Friday, October 28, 2011

Where is the Korean Steve Jobs?

As South Korea continues to mourn the loss of Steve Jobs, his death has prompted policy makers to ponder whether Korea will ever be able to support the kind of creative, innovative thinking that the Apple co-founder exemplified. Korea is well-known for creative and innovative thinking in areas such as political corruption and tax avoidance, but this kind of thinking has consistently failed to cross over into the nation's IT industry.

During parliamentary hearings this week, the chairman of the Korean Communications Commission asked whether a Korean Steve Jobs could be produced, but industry experts are not hopeful. "If Steve Jobs had been Korean he would have spent most of the 1970s in prison after traveling to India and doing LSD" said 50 year-old Professor Kim of Seoul International University, referring not only to the fact that drugs are illegal in Korea, but also that breaking Korean laws outside Korea is also illegal for Koreans, even if what they do is perfectly legal in the country they did it in. So while Steve Jobs was founding Apple, Korean Steve Jobs would have likely been in a military government jail, possibly having one surgically removed.

Last March, while unveiling the iPad 2, Steve Jobs said "It is in Apple's DNA that technology alone is not enough. It's technology married with liberal arts, married with the humanities, that yields us the result that makes our hearts sing." 45 year-old Professor Kim of Seoul International University agreed that what made Steve Jobs special was his innovative approach in combining technology with the humanities, but that "The real problem Korea is faced with is not a lack of advanced technologies - it's a lack of humanity".

A third problem Korean Steve Jobs would have faced is religion. 52 year-old Professor Kim of Seoul International University explains "Steve Jobs was a Buddhist. If he had been born in Korea, his company is unlikely to have been as successful because Korean Christians wouldn't have bought his products".

A fourth issue is clothing. Steve Jobs was well-known for always wearing black turtle-necks and blue jeans for his public presentations, but wearing the same clothes for longer than the two weeks they are in fashion is considered socially unacceptable in Korea, and wearing the same clothes year after year is seen as a sure sign of a CEO with no money, selling non-aspirational products which will not enhance your prestige. And whereas Steve Jobs was seen as a great innovator and creative thinker who wanted his products to be insanely great, the whole of Korean society is organized around the idea of suppressing those who think different, the stress of which some experts say has led to a population filled with the greatly insane.

So if Korean Steve Jobs couldn't be successful domestically, could Korean Apple - which would have been called Aple, Appel or Sagwa - still have found success in export markets? Probably not, says 46 year-old Professor Kim from Seoul International University. "Products would have been exported, but not localized into other languages, because people are constantly being told that the Korean language and Hangeul is sweeping the world, so if eventually everyone in the world was going to end up speaking Korean anyway, what would be the point in translating products into inferior languages?"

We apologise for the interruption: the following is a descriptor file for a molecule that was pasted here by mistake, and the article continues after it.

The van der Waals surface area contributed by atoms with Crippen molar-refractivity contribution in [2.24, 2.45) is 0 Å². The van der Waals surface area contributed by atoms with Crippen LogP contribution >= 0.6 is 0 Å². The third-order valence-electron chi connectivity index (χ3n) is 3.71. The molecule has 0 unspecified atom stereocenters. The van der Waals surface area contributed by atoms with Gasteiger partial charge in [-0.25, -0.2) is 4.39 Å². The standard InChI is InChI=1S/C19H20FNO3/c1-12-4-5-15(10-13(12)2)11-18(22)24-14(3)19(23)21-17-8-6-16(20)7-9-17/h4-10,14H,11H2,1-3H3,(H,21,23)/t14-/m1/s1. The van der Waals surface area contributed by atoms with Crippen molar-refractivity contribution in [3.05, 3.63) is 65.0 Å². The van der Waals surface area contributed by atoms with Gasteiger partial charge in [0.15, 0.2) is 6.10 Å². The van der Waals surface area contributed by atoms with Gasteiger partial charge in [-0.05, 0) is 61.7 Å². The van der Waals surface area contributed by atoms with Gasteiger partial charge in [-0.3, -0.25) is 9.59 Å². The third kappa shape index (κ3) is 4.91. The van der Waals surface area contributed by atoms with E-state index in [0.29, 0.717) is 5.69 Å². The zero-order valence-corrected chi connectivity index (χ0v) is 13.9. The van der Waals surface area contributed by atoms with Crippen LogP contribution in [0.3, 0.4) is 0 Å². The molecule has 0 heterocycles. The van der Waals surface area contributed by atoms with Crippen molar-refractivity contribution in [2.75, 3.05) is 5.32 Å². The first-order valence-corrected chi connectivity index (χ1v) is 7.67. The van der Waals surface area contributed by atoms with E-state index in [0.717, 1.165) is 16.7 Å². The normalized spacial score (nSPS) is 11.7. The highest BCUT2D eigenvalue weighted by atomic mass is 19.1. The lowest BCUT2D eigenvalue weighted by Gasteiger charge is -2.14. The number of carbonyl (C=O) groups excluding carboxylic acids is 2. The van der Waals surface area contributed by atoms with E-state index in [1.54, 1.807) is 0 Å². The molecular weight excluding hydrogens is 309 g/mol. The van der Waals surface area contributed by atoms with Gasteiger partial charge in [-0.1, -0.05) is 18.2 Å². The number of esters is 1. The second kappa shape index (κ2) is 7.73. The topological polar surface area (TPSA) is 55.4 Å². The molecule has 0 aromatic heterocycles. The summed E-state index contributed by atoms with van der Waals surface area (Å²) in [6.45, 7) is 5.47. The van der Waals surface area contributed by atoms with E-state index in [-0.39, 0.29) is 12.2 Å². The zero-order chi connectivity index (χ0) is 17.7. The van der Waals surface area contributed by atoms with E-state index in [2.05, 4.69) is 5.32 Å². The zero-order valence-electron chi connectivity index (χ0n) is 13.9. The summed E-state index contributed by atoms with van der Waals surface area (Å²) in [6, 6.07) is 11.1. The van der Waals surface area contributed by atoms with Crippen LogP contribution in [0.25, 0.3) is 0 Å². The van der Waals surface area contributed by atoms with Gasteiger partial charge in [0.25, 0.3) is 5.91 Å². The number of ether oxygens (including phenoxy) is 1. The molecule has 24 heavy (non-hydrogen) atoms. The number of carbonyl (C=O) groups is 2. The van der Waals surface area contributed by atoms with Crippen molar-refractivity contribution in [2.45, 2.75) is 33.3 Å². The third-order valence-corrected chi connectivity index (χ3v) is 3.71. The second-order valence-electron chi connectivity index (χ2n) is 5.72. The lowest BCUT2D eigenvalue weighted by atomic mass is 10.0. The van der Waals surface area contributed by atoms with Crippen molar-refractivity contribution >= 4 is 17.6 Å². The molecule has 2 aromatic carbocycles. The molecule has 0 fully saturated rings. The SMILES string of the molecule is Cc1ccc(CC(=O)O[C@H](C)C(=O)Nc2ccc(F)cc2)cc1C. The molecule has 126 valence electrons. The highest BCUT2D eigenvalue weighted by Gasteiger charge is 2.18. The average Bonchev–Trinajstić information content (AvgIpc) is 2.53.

And some say there could never be a Korean Steve Jobs because of simple economics - Steve Jobs was well paid for his time with Apple, but Korea only creates low-paid jobs.

But does Korea even want a Korean Steve Jobs? Experts have cautioned against it. 58 year-old Professor Kim from Seoul International University warns "If a Korean Steve Jobs is created, the nature of Korean society means that it is not likely to be in isolation - instead there is the possibility that up to a million Korean Steve Jobs would be created all at the same time." But it is not clear though if such an outcome would cause any more of a noticeable distortion in Korea's reality.

The government say a Korean Steve Jobs would benefit the country however, and it plans to pass more laws as well as setting up a dedicated ministry to better control IT policy and businesses in Korea, with the objective of ensuring that independent, creative and innovative thinking becomes a key feature of the local technology market. The nation's strict anti-drug laws will remain unchanged.

But it may all be in vain. Steve Jobs was adopted, whereas until recently Korean children not directly tied to their family's bloodline because of adoption were not regarded as legal citizens of Korea, and even today adoption carries such a significant social stigma that most Korean babies put up for adoption are ultimately adopted by overseas couples, especially in the US. In other words, if there were a Korean Steve Jobs, he would most likely end up being an American.

Related Links
Finding a Korean Steve Jobs
Top IT Regulator Ponders the Lesson of Jobs
Can Korea Nurture Its Own Steve Jobs?
Seoul to nurture software prodigies
International adoption of South Korean children
Korea still relies on international adoption
Adoption quota causes backlash
Domestic adoption slows
Korea 4th biggest provider of adopted children for US

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